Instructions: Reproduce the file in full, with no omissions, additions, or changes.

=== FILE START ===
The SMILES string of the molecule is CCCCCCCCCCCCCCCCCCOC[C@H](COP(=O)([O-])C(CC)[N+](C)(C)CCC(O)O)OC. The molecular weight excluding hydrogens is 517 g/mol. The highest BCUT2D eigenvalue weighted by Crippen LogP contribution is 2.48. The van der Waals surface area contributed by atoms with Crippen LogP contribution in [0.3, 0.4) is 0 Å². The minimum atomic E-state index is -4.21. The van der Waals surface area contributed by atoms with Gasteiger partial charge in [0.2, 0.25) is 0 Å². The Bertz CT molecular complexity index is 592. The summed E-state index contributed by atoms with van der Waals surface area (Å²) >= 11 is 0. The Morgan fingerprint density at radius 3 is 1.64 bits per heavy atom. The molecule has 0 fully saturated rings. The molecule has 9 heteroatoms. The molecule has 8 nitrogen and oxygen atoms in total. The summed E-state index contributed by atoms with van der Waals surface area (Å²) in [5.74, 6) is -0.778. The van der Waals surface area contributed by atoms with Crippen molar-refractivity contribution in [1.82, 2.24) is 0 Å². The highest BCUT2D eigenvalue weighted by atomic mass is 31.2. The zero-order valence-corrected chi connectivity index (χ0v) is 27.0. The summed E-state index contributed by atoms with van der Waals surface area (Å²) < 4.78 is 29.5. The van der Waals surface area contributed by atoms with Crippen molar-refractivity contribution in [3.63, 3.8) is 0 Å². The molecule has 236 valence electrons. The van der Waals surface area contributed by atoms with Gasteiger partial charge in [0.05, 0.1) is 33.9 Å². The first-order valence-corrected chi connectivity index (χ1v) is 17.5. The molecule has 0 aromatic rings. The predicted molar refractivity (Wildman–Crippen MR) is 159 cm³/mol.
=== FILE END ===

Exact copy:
The SMILES string of the molecule is CCCCCCCCCCCCCCCCCCOC[C@H](COP(=O)([O-])C(CC)[N+](C)(C)CCC(O)O)OC. The molecular weight excluding hydrogens is 517 g/mol. The highest BCUT2D eigenvalue weighted by Crippen LogP contribution is 2.48. The van der Waals surface area contributed by atoms with Crippen LogP contribution in [0.3, 0.4) is 0 Å². The minimum atomic E-state index is -4.21. The van der Waals surface area contributed by atoms with Gasteiger partial charge in [0.2, 0.25) is 0 Å². The Bertz CT molecular complexity index is 592. The summed E-state index contributed by atoms with van der Waals surface area (Å²) >= 11 is 0. The Morgan fingerprint density at radius 3 is 1.64 bits per heavy atom. The molecule has 0 fully saturated rings. The molecule has 9 heteroatoms. The molecule has 8 nitrogen and oxygen atoms in total. The summed E-state index contributed by atoms with van der Waals surface area (Å²) in [5.74, 6) is -0.778. The van der Waals surface area contributed by atoms with Crippen molar-refractivity contribution in [1.82, 2.24) is 0 Å². The highest BCUT2D eigenvalue weighted by atomic mass is 31.2. The zero-order valence-corrected chi connectivity index (χ0v) is 27.0. The summed E-state index contributed by atoms with van der Waals surface area (Å²) < 4.78 is 29.5. The van der Waals surface area contributed by atoms with Crippen molar-refractivity contribution in [3.63, 3.8) is 0 Å². The molecule has 236 valence electrons. The van der Waals surface area contributed by atoms with Gasteiger partial charge in [0.05, 0.1) is 33.9 Å². The first-order valence-corrected chi connectivity index (χ1v) is 17.5. The molecule has 0 aromatic rings. The predicted molar refractivity (Wildman–Crippen MR) is 159 cm³/mol.